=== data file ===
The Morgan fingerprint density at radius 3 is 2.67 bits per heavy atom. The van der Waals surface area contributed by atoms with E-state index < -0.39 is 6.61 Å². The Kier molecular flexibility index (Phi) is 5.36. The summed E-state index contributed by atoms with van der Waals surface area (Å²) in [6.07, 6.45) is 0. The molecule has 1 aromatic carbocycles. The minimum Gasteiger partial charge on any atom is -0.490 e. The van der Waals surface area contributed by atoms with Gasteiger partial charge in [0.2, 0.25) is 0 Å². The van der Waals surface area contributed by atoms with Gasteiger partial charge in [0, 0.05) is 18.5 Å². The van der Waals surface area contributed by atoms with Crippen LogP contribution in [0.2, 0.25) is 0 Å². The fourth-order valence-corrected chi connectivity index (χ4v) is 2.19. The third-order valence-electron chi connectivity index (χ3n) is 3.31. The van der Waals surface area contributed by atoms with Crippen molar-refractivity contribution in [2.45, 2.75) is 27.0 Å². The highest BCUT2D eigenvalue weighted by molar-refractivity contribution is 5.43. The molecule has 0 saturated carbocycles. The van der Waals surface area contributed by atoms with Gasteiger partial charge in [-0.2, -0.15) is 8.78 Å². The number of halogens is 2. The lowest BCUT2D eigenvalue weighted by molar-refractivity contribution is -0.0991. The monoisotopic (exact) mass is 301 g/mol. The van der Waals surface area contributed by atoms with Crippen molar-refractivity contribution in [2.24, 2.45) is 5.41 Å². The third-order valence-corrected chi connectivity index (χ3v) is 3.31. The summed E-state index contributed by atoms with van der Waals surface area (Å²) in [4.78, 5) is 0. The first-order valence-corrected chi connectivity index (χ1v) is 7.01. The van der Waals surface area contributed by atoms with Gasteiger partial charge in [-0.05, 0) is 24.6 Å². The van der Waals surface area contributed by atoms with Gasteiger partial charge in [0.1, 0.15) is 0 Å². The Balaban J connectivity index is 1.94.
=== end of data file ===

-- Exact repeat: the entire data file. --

The Morgan fingerprint density at radius 3 is 2.67 bits per heavy atom. The van der Waals surface area contributed by atoms with E-state index < -0.39 is 6.61 Å². The Kier molecular flexibility index (Phi) is 5.36. The summed E-state index contributed by atoms with van der Waals surface area (Å²) in [6.07, 6.45) is 0. The molecule has 1 aromatic carbocycles. The minimum Gasteiger partial charge on any atom is -0.490 e. The van der Waals surface area contributed by atoms with Gasteiger partial charge in [0.2, 0.25) is 0 Å². The van der Waals surface area contributed by atoms with Gasteiger partial charge in [0, 0.05) is 18.5 Å². The van der Waals surface area contributed by atoms with Crippen LogP contribution in [0.2, 0.25) is 0 Å². The fourth-order valence-corrected chi connectivity index (χ4v) is 2.19. The third-order valence-electron chi connectivity index (χ3n) is 3.31. The van der Waals surface area contributed by atoms with Crippen molar-refractivity contribution in [2.45, 2.75) is 27.0 Å². The highest BCUT2D eigenvalue weighted by molar-refractivity contribution is 5.43. The molecule has 0 saturated carbocycles. The van der Waals surface area contributed by atoms with Gasteiger partial charge in [-0.2, -0.15) is 8.78 Å². The number of halogens is 2. The lowest BCUT2D eigenvalue weighted by molar-refractivity contribution is -0.0991. The monoisotopic (exact) mass is 301 g/mol. The van der Waals surface area contributed by atoms with Crippen molar-refractivity contribution in [2.24, 2.45) is 5.41 Å². The third-order valence-corrected chi connectivity index (χ3v) is 3.31. The summed E-state index contributed by atoms with van der Waals surface area (Å²) in [4.78, 5) is 0. The first-order valence-corrected chi connectivity index (χ1v) is 7.01. The van der Waals surface area contributed by atoms with Gasteiger partial charge in [-0.05, 0) is 24.6 Å². The van der Waals surface area contributed by atoms with Gasteiger partial charge in [0.1, 0.15) is 0 Å². The Balaban J connectivity index is 1.94.